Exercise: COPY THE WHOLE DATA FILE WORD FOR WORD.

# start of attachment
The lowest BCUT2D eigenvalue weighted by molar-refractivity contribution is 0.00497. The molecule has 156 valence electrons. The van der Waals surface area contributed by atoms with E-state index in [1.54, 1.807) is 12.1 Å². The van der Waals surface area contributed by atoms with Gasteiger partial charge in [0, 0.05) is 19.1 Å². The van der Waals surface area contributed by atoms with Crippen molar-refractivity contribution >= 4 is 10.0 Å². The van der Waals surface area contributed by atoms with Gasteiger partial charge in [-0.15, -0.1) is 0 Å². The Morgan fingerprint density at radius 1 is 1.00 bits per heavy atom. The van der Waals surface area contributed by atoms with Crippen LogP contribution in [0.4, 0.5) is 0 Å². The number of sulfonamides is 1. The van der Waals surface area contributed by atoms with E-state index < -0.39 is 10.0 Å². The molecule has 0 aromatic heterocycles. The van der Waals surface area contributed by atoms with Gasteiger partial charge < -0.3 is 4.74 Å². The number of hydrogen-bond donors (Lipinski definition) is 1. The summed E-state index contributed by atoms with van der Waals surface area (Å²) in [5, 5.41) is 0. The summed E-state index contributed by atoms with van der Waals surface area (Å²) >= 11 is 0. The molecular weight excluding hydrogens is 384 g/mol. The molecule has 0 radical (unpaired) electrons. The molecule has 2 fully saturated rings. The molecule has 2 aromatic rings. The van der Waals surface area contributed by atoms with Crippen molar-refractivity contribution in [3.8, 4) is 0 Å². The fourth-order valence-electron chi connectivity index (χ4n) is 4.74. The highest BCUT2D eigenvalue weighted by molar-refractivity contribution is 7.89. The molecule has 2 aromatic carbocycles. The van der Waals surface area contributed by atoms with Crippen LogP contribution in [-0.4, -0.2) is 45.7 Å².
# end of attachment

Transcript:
The lowest BCUT2D eigenvalue weighted by molar-refractivity contribution is 0.00497. The molecule has 156 valence electrons. The van der Waals surface area contributed by atoms with E-state index in [1.54, 1.807) is 12.1 Å². The van der Waals surface area contributed by atoms with Gasteiger partial charge in [0, 0.05) is 19.1 Å². The van der Waals surface area contributed by atoms with Crippen molar-refractivity contribution >= 4 is 10.0 Å². The van der Waals surface area contributed by atoms with Gasteiger partial charge in [-0.15, -0.1) is 0 Å². The Morgan fingerprint density at radius 1 is 1.00 bits per heavy atom. The van der Waals surface area contributed by atoms with Crippen LogP contribution in [0.4, 0.5) is 0 Å². The number of sulfonamides is 1. The van der Waals surface area contributed by atoms with E-state index < -0.39 is 10.0 Å². The molecule has 0 aromatic heterocycles. The van der Waals surface area contributed by atoms with Gasteiger partial charge < -0.3 is 4.74 Å². The number of hydrogen-bond donors (Lipinski definition) is 1. The summed E-state index contributed by atoms with van der Waals surface area (Å²) in [5, 5.41) is 0. The summed E-state index contributed by atoms with van der Waals surface area (Å²) >= 11 is 0. The molecular weight excluding hydrogens is 384 g/mol. The molecule has 0 radical (unpaired) electrons. The molecule has 2 fully saturated rings. The molecule has 2 aromatic rings. The van der Waals surface area contributed by atoms with Crippen molar-refractivity contribution in [3.8, 4) is 0 Å². The fourth-order valence-electron chi connectivity index (χ4n) is 4.74. The highest BCUT2D eigenvalue weighted by molar-refractivity contribution is 7.89. The molecule has 2 aromatic carbocycles. The van der Waals surface area contributed by atoms with Crippen LogP contribution in [-0.4, -0.2) is 45.7 Å².